In vain the baffled orator gesticulated and shrieked in the effort to correct the misapprehension. Their oracle had spoken; not hearing what he said, they assumed it to mean encouragement and coöperation. Their present course was but the logical outcome of the crusade which the Morning Chronicle had preached, in season and out of season, for many months. When Carteret had spoken, and the crowd had cheered him, they felt that they had done all that courtesy required, and he was good-naturedly elbowed aside while they proceeded with the work in hand, which was now to drive out the negroes from the hospital and avenge the killing of their comrade.

Some brought hay, some kerosene, and others wood from a pile which had been thrown into a vacant lot near by. Several safe ways of approach to the building were discovered, and the combustibles placed and fired. The flames, soon gaining a foothold, leaped upward, catching here and there at the exposed woodwork, and licking the walls hungrily with long tongues of flame.

Meanwhile a desultory firing was kept up from the outside, which was replied to scatteringly from within the hospital. Those inside were either not good marksmen, or excitement had spoiled their aim. If a face appeared at a window, a dozen pistol shots from the crowd sought the spot immediately.

Higher and higher leaped the flames. Suddenly from one of the windows sprang a black figure, waving a white handkerchief. It was Jerry Letlow. Regaining consciousness after the effect of Josh’s blow had subsided, Jerry had kept quiet and watched his opportunity. From a safe vantage-ground he had scanned the crowd without, in search of some white friend. When he saw Major Carteret moving disconsolately away after his futile effort to stem the torrent, Jerry made a dash for the window. He sprang forth, and, waving his handkerchief as a flag of truce, ran toward Major Carteret, shouting frantically: –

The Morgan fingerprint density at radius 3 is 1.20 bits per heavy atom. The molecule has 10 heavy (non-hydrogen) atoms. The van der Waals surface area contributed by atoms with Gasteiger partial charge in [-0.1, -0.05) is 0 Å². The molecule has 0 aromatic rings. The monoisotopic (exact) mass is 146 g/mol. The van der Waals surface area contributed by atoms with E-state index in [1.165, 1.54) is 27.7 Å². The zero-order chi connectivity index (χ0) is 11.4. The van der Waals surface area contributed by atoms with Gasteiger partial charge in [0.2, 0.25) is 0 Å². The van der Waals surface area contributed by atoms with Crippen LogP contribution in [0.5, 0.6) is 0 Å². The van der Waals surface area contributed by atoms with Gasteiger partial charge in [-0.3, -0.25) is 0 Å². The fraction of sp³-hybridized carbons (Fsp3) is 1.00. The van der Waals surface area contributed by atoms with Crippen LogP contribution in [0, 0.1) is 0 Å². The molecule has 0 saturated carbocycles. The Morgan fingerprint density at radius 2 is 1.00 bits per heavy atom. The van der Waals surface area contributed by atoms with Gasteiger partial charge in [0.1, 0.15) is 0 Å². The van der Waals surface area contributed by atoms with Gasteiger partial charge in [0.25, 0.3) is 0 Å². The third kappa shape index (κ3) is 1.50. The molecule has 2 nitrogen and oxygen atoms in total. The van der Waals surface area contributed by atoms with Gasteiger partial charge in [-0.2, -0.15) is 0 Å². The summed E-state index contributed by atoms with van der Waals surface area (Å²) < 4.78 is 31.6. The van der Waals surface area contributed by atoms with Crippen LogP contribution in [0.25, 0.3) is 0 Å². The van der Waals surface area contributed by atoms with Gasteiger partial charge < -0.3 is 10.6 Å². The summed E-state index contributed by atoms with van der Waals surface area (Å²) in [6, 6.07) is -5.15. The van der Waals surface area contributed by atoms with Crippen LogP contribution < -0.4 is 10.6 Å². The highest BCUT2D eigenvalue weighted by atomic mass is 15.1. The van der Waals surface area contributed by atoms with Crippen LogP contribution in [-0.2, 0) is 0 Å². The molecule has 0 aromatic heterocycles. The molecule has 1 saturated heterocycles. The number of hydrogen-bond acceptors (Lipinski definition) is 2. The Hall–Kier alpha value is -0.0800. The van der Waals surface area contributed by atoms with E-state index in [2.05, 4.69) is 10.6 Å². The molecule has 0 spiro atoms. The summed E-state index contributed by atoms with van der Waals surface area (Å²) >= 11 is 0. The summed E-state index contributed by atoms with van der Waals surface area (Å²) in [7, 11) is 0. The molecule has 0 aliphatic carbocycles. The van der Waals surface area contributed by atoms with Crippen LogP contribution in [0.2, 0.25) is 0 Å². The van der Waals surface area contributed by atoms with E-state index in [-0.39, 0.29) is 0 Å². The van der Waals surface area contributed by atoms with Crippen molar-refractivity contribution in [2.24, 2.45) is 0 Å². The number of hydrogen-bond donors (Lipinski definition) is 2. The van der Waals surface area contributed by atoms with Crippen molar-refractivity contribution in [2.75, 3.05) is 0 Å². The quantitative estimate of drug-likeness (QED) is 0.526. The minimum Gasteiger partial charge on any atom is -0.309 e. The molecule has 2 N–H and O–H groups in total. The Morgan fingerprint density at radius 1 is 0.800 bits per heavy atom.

“Majah Carteret – _O_ majah! It’s me, suh, Jerry, suh! I didn’ go in dere myse’f, suh – I wuz drag’ in dere! I wouldn’ do nothin’ ‘g’inst de w’ite folks, suh, – no, ‘ndeed, I wouldn’, suh!”

Jerry’s cries were drowned in a roar of rage and a volley of shots from the mob. Carteret, who had turned away with Ellis, did not even hear his servant’s voice. Jerry’s poor flag of truce, his explanations, his reliance upon his white friends, all failed him in the moment of supreme need. In that hour, as in any hour when the depths of race hatred are stirred, a negro was no more than a brute beast, set upon by other brute beasts whose only instinct was to kill and destroy.

“Let us leave this inferno, Ellis,” said Carteret, sick with anger and disgust. He had just become aware that a negro was being killed, though he did not know whom. “We can do nothing. The negroes have themselves to blame, – they tempted us beyond endurance. I counseled firmness, and firm measures were taken, and our purpose was accomplished. I am not responsible for these subsequent horrors, – I wash my hands of them. Let us go!”